December 29, 2008
Oprah Winfrey has been described as “a serious American intellectual” whose popular book club has been able to motivate even serious non-readers to pick up books. That description comes from Kathleen Rooney, a young poet who holds an MFA from the well-regarded writing and publishing program at Emerson College. Rooney’s assessment of Winfrey’s intellectualism is from Reading With Oprah, a book she wrote about the phenomenon known as “the Oprah effect,” in which a mention by the popular personality can increase any book’s sales.
The Oprah Effect was not without its controversies. In 2001, after Jonathan Franzen’s The Corrections became an Oprah pick, the novelist expressed dismay that the choice made his book appear to be of the same caliber as some of the “schmaltzy, one-dimensional” titles that had been elevated by Oprah before his. His invitation to appear on Winfrey’s show was promptly withdrawn.
Then, in 2005, Winfrey chose James Frey’s A Million Little Pieces, lauding it as a memoir so powerful that reading it kept her up at night. When the book was revealed to be laced with fabrications, Winfrey publicly scolded Frey for his dishonesty and his publisher for failing to check facts.
Well, Oprah Winfrey has done it again. Although she didn’t choose it for her book club, Winfrey did lavish praise and attention on Herman Rosenblat’s Angel at the Fence: The True Story of a Love That Survived, calling it “the single greatest love story” she’d ever told on the air. She had Rosenblat and his wife on her show twice.
Now it has been revealed that Rosenblat’s story, which had been scheduled for publication in January, is largely fabricated. Although he did survive the Holocaust and he did meet his wife on a blind date in New York in the 1950s, she is not the girl who he claimed kept him alive by tossing apples over the fence at Buchenwald. In fact, no such girl existed. Publication of the book has been cancelled and Rosenblat will be required to return all of the money he has received to date.
It seems to me that a lot of supposedly “serious American intellectuals” have made some serious blunders in both the Frey and the Rosenblat cases, and the several other fake, fabricated, or generously embellished memoirs that have been published in recent years. As one of the world’s legion of unpublished writers, I know that my work competes with that of too many others to count, most of whom have more talent than I do. I meet every year at the Bread Loaf Writers’ Conference with agents and editors and listen to their advice on what they are looking for and how to present my work so that it will capture the attention and imagination of someone who will believe in it and shepherd it along the difficult road to a spot on the ”new fiction” shelf down at Barnes & Noble.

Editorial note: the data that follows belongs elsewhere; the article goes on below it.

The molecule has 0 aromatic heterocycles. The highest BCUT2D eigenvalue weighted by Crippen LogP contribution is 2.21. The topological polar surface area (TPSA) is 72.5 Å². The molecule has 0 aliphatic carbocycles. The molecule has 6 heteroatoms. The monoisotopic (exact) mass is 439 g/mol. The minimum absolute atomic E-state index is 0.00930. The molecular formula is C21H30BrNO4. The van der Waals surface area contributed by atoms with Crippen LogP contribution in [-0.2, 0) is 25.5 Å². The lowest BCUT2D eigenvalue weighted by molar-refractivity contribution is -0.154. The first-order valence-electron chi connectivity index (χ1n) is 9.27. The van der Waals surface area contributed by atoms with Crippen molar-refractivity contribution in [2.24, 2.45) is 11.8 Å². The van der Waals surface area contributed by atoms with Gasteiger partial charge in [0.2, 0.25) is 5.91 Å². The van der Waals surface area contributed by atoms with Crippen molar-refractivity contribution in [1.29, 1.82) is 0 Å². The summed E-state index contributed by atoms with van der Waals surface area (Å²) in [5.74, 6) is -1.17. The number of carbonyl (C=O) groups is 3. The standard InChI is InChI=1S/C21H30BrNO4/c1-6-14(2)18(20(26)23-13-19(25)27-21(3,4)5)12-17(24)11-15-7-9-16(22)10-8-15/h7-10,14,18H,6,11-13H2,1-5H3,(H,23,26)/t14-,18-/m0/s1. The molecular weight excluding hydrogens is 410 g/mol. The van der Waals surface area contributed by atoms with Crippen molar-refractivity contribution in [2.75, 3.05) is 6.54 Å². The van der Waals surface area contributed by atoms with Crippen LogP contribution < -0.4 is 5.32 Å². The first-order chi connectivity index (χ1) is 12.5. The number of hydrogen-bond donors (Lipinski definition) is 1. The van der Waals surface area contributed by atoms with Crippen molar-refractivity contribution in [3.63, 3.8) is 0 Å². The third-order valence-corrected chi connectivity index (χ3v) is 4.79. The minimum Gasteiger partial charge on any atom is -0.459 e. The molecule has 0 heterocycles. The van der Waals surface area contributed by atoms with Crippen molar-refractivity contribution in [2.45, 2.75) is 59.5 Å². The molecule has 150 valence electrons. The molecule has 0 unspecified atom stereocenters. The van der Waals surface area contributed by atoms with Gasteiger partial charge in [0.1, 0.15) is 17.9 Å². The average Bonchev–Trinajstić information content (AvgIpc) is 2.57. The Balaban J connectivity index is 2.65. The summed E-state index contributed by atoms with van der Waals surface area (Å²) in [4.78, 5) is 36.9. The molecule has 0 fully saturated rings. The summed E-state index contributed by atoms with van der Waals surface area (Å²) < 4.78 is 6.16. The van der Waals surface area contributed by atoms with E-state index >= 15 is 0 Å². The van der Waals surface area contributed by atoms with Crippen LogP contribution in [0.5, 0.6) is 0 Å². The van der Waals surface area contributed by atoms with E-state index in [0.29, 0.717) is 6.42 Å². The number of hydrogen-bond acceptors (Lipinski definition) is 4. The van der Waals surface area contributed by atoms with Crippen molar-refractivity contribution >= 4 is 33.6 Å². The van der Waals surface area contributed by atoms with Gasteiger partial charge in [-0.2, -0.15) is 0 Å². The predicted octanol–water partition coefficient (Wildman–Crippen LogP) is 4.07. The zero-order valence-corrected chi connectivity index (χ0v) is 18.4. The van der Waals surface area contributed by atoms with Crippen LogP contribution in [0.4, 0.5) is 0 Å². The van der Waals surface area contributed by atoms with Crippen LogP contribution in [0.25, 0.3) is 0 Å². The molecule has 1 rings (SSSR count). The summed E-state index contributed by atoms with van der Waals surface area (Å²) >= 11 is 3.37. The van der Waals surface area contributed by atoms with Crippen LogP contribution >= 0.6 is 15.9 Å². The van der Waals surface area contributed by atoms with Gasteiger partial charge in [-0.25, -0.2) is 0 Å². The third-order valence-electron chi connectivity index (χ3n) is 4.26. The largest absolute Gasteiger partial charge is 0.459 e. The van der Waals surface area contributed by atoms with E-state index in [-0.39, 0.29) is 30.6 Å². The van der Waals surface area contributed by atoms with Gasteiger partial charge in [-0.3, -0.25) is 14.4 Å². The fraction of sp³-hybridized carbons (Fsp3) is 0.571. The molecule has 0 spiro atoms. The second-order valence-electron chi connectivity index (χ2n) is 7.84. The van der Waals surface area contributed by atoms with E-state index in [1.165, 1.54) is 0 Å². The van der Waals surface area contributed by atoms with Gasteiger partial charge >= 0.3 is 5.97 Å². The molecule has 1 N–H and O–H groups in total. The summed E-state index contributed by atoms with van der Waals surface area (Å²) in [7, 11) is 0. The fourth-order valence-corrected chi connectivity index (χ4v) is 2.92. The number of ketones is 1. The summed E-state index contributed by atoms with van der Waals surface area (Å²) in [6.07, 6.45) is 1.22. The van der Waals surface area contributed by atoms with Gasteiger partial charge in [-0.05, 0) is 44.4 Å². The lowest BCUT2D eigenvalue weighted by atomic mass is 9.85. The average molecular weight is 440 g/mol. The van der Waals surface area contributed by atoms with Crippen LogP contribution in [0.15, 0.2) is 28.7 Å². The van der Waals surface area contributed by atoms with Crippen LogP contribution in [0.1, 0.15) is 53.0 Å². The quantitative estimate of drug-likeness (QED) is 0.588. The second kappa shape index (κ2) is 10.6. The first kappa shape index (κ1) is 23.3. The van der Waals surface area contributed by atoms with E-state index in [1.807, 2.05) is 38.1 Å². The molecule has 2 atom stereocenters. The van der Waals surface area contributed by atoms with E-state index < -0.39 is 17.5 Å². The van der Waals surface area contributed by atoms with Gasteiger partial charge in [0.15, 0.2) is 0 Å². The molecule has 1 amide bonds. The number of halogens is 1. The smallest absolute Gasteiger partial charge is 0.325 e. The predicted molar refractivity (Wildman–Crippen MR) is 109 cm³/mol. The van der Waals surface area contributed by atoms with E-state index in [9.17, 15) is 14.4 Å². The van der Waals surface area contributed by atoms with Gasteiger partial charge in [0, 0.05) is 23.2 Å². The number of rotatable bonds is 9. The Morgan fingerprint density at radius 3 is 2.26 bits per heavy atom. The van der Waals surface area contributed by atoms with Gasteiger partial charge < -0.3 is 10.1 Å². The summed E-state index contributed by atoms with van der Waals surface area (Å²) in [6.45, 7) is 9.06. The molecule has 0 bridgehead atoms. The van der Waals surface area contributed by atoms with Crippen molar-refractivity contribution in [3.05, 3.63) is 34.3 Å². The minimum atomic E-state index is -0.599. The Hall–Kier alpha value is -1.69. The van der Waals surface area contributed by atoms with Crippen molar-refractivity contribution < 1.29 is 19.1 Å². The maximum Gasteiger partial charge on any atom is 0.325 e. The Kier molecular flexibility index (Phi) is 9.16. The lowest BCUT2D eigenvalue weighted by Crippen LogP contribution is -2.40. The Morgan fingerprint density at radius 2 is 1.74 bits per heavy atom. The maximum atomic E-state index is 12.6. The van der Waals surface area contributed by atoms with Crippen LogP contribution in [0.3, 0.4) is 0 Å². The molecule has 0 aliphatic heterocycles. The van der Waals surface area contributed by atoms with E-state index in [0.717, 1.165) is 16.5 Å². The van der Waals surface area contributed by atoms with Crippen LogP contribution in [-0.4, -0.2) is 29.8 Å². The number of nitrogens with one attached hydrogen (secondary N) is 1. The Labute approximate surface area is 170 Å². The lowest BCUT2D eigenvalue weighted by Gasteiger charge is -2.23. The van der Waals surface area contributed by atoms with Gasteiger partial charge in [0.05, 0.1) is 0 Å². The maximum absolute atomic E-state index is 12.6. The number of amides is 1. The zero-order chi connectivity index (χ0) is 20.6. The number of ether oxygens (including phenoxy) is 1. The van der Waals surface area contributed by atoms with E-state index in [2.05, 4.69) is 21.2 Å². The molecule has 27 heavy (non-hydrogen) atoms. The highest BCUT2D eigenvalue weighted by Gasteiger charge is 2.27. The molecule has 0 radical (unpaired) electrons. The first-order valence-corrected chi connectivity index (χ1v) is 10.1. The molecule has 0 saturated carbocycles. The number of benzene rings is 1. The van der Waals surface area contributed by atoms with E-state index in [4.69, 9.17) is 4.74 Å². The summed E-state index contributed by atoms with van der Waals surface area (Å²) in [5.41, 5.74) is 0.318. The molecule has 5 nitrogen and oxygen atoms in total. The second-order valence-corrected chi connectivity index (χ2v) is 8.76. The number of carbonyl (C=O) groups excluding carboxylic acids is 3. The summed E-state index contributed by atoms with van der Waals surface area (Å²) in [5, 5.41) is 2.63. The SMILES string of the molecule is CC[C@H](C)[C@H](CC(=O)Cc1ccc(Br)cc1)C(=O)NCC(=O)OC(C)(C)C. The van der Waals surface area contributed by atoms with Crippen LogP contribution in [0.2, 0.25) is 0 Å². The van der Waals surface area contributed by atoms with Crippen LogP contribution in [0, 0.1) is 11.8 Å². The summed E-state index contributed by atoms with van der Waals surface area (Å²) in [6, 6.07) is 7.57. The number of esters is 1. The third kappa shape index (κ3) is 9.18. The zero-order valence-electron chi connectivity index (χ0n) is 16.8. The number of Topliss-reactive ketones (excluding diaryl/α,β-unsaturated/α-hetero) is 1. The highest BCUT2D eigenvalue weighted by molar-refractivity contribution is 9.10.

I am particularly irritated by this most recent debacle because I am a writer of both fiction and memoir. Of the several hundred personal essays on this site, many are commentary on current events, for example Sleepless in Yorba Linda, in which I examine a controversy over the suitability of a book for a school reading list. Others pieces, however, are essentially my autobiography. I remember the teachers who inspired me, the students who taught me at least as much as I taught them, the joy I took in raising Lynn, the experiences that being her mother led me into. I present the stories with as much faithfulness to the facts as I can (my sister claims she never actually poked holes in the bottoms of items in a Whitman’s Sampler to see what they were, while I insist that she did, at least once) while acknowledging that the truth as I experienced it might be different from the truth experienced by someone else who was also there.
And the thing that irritates me the most is the several commentaries on the Rosenblat brouhaha that call what he has written “fiction,” or call what James Frey did “fictionalizing” his experience.
Fiction is not “what happened to me with the names changed” nor is it “what happened to me with some cooler details added.” Fiction is an art, and a difficult one, in which the writer examines the truth of human experience through created characters operating in a created world. That created world can, of course, be drawn closely on the writer’s own world. A piece I wrote in March, Old School, examines this process.
Many who comment on the present difficulty with yet another story Oprah Winfrey found compelling, including Oprah herself, suggest that maybe the writers should turn to fiction. They should instead call these writers what they are: frauds and charlatans who make things even harder for those of us apprentice writers, of both memoir and fiction, who are sincere in their efforts to shape a good story.
A year ago, I captured Lynn and her friend McKenna engaged in a twenty-something version of toddler parallel play.
Two years ago, I did not post on this date.
Three years ago, I offered an image of four trees in winter.
Four years ago, I wrote about being self-absorbed.
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